A film work of cinematic scale, Creative Capitalism traces in reverse the global trade in furniture from the Indian city of Chandigarh. Conceived in the 1950s by architects Le Corbusier and Pierre Jeanneret, Chandigarh’s controversial modernist architecture includes original pieces of furniture—tables, chairs, settees, desks—created specifically for the building’s interiors. Recently these pieces have appeared at auction houses around the world, commanding record prices. Starting with the Chandigarh furniture in the present, the film begins in New York apartments, London townhouses, Belgian villas and Paris salons of avid collectors. From there, it moves backwards to the furniture’s sale at auction, preview exhibitions, and photography for auction catalogues, to restoration, cargo shipping containers, and Indian ports — ending finally in Chandigarh, a city in a state of entropy.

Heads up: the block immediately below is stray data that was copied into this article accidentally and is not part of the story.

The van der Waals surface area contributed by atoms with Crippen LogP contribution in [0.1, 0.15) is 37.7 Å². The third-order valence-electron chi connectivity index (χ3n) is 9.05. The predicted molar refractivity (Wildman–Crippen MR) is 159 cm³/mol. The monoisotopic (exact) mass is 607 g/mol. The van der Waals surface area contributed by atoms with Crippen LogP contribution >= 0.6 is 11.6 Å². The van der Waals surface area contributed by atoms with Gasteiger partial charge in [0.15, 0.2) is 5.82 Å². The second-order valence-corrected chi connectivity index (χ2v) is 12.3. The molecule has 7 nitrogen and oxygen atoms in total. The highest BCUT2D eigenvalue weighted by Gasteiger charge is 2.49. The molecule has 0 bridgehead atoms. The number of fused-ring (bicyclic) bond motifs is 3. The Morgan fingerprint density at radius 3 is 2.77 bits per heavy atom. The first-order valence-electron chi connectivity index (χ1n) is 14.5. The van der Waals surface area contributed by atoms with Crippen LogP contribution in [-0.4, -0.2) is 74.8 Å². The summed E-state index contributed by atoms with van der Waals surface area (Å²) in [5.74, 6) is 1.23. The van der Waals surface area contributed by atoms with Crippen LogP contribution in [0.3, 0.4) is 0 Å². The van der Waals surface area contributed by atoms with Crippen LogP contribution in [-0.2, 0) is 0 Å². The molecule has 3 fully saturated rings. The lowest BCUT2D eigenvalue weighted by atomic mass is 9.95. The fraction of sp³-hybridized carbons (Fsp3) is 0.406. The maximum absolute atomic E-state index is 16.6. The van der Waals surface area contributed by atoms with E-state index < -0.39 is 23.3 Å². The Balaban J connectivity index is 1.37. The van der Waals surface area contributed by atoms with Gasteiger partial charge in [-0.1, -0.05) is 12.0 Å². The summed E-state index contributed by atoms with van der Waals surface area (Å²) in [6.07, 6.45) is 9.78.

Juxtaposing contemplative tracking shots, precise framing, and recurrent tableaux the film enacts a subtly discursive cinematic space, peeling back time to make visible the furniture’s movement around the globe. This accumulative montage exposes the circuits of ownership and history that influence the furniture’s fluctuating value.